Tumor Necrosis Factor

Title: Tumor Necrosis Factor
Additional Names: TNF
Literature References: Cytokine produced by activated macrophages as part of the cellular immune response. Originally characterized by its selective hemorrhagic necrosis of tumor cells. Identification in the sera of endotoxin treated mice previously sensitized with bacillus Calmette-Guerin (BCG): E. A. Carswell et al., Proc. Natl. Acad. Sci. USA 72, 3666 (1975). Partial purification: S. Green et al., ibid. 73, 381 (1976). Preliminary characterization of murine TNF: T. Haranaka, N. Satomi, Jpn. J. Exp. Med. 51, 191 (1981); F. C. Kull, P. Cuatrecasas, J. Immunol. 126, 1279 (1981); of rabbit TNF: M. R. Ruff, G. E. Gifford, ibid. 125, 1671 (1980); N. Matthews et al., Br. J. Cancer 42, 416 (1980). Identification of macrophages as cellular source of TNF: D. N. Männel et al., Infect. Immun. 30, 523 (1980); N. Santomi et al., Jpn. J. Exp. Med. 51, 317 (1981). Differentiation from interferon: N. Bloksma et al., Cancer Immunol. Immunother. 14, 41 (1982). Cytotoxic effect on the malaria parasite Plasmodium falciparum: C. G. Haidaris et al., Infect. Immun. 42, 385 (1983); A. O. Wozencraft et al., ibid. 43, 664 (1984). Activity against transplanted human and murine tumors in mice: T. Haranaka et al., Int. J. Cancer 34, 263 (1984). Human TNF is a trimer of 3 identical subunits with 157 amino acid residues and mol wt 17,350 Da. Cloning and expression of cDNA for human TNF in E. coli: D. Pennica et al., Nature 312, 724 (1984); T. Shirai et al., ibid. 313, 803 (1985); A. M. Wang et al., Science 228, 149 (1985). Identity with cachectin: B. Buetler, A. Cerami, Nature 320, 584 (1986). Structure: E. Y. Jones et al., ibid. 338, 225 (1989). Preliminary evaluation with interferon-g in metastatic melanoma: S. Retsas et al., Br. Med. J. 298, 1290 (1989). Reviews: M. R. Ruff, G. E. Gifford, Lymphokines 2, 235 (1981); L. J. Old, Sci. Am. 258(5), 59-60, 70-75 (1988).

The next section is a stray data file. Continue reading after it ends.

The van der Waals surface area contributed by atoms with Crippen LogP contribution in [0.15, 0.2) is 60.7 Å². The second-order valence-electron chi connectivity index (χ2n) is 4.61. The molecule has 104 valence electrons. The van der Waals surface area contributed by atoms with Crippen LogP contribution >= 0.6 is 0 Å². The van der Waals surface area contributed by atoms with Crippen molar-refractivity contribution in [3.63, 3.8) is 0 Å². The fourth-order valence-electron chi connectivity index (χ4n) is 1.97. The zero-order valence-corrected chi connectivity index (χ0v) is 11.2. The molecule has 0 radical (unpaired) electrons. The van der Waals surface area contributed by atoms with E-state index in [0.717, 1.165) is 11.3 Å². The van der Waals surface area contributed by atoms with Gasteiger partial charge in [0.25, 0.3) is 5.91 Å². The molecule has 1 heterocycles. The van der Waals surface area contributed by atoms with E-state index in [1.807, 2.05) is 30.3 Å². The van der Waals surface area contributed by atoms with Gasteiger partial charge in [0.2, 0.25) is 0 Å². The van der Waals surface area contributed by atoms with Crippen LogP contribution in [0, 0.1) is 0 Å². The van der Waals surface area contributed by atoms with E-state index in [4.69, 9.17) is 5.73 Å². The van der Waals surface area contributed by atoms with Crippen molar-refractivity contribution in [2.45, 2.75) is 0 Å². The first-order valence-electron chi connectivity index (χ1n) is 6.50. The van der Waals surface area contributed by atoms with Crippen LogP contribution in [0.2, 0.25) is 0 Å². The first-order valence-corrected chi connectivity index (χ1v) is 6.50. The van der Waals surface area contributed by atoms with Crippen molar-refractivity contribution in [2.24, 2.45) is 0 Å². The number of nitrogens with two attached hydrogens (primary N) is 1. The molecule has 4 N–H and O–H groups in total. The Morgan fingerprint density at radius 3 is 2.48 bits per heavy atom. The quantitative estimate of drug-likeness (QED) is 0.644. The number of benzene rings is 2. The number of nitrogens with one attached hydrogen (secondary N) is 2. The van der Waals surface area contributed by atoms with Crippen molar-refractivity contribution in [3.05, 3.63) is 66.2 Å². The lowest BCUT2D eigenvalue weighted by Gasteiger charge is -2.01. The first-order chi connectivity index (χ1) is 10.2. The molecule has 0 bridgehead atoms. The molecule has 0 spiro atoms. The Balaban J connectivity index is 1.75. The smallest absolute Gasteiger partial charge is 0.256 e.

NOTE: Lymphotoxin, a TNF-like factor produced by lymphocytes has been referred to as TNF-b.
Tung Oil Tungsten Hexafluoride Tungsten Trioxide Tungstic(VI) Acid Tunicamycin

TNF(Tumor Necrosis Factor) family
Mouse Tumor Necrosis Factor Alpha.png
Trimeric structure of TNF alpha, produced by Mus musculus, based on PDB structure 2TNF (1.4 Å Resolution). Different colors represent different monomers. Baeyens, KJ et al. (1999).[1] Figure rendered using FirstGlance Jmol.
Identifiers
Symbol TNF
Pfam PF00229
InterPro IPR006052
PROSITE PDOC00224
SCOP 1tnf
SUPERFAMILY 1tnf
OPM superfamily 357
OPM protein 2hew
TNF
PDB 1du3 EBI.jpg
crystal structure of trail-sdr5
Identifiers
Symbol TNF
Pfam PF00229
Pfam clan CL0100
InterPro IPR006052
PROSITE PDOC00561
SCOP 1tnr
SUPERFAMILY 1tnr

Tumor necrosis factors (or the TNF family) refer to a group of cytokines that can cause cell death (apoptosis). The first two members of the family to be identified were:

  • Tumor necrosis factor (TNF), formerly known as TNFα or TNF alpha, is the best-known member of this class. TNF is a monocyte-derived cytotoxin that has been implicated in tumor regression, septic shock, and cachexia.[2][3] The protein is synthesized as a prohormone with an unusually long and atypical signal sequence, which is absent from the mature secreted cytokine.[4] A short hydrophobic stretch of amino acids serves to anchor the prohormone in lipid bilayers.[5] Both the mature protein and a partially processed form of the hormone can be secreted after cleavage of the propeptide.[5]
  • Lymphotoxin-alpha, formerly known as Tumor necrosis factor-beta (TNF-β), is a cytokine that is inhibited by interleukin 10.[6]